Your B2B Product is Boring, But Your Marketing Doesn’t Have to Be

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Lets face it, a lot of B2B tech products are just kind of boring.

No matter how successful your WAN optimizer is, your friends will never want to use it in their spare time. You’ll never be the life of the party talking about enterprise resource planning or server load balancers.

Most of us who work with B2B technology have fully accepted this — if a product had mass appeal for laypeople, it would be B2C. Some of us, myself included, find some satisfaction in understanding an arcane technology that few even know exists.

But too many B2B technology companies think that just because their product is dry and techy, their marketing has to be the same. They resign themselves to believing their website has to feature black text, a gray background, and a handful of smiling stock businesspeople working on stock laptops in their stock conference room.

It just doesn’t.

If you’re one of those people and don’t believe me, let’s try a little exercise. Take a second to think of absolutely the most boring thing in the world. What are you picturing? Broccoli, you say?

Well, it just so happens that an advertising company recently volunteered to make broccoli cool. The effort is chronicled in this 7-minute New York Times video.

I’ll let you be the judge of whether or not they succeeded, but at least they made a more valiant attempt than many B2B companies that seem like they’re actively trying to put me to sleep. If they can make Broccoli appealing — we’re talking about a plant that’s been around for thousands of years and despised by humans nearly just as long — surely you can make the leading edge of technology pretty cool. Even if it’s B2B.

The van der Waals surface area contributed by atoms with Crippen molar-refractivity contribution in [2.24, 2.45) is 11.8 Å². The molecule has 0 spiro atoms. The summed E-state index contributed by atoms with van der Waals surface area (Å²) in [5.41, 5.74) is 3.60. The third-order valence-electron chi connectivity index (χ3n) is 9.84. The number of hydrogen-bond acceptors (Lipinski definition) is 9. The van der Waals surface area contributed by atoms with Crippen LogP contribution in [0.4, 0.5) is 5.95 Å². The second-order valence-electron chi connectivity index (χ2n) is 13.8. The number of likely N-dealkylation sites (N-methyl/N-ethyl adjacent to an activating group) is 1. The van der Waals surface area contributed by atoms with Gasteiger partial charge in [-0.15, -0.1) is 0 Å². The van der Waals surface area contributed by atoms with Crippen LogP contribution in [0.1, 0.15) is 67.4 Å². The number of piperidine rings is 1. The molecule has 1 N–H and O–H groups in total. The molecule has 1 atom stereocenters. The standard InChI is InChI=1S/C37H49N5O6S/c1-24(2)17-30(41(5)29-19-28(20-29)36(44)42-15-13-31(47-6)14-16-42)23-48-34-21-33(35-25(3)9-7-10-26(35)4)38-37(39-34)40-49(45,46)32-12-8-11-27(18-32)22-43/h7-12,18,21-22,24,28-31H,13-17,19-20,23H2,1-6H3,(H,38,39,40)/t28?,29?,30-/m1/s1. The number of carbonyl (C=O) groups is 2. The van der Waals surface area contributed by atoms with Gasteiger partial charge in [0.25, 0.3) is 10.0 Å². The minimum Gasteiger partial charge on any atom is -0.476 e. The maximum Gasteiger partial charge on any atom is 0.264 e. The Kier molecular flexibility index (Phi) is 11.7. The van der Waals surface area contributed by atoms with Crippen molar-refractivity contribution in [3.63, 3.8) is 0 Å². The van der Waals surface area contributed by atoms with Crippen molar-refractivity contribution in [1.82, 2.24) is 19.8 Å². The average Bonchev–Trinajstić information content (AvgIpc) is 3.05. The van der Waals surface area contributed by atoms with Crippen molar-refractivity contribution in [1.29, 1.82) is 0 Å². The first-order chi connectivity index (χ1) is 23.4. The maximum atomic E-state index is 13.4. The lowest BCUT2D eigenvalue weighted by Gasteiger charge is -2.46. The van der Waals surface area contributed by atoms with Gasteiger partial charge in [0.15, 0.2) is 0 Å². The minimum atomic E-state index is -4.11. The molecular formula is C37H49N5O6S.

Two Companies Going Beyond B2B(oring)

A few weeks ago, I wrote about one awesome marketing campaign to come out of our portfolio, courtesy of Instructure, the company also behind one of my all-time favorite Harlem Shake videos.

But Instructure isn’t the only one of our portfolio companies who forgot that B2B marketing is supposed to be boring. Mashery, a former OpenView portfolio company that was acquired by Intel earlier this year, has somehow consistently managed to make their company way cooler than their infrastructure peers would even attempt.

Ask Mashery employees what they do, and they won’t tell you API Management. They’ll tell you they power mobile apps, which is in fact the much cooler end result of API management. Attend Circus Mashimus, their annual API Management event, and you might even forget it’s an infrastructure product. These both reflect a very conscious rejection of the rut many B2B marketers companies feel trapped in.

The bottom line is that it’s possible to be B2B without acting B2B. If marketers already realize that, most of them sure aren’t showing it.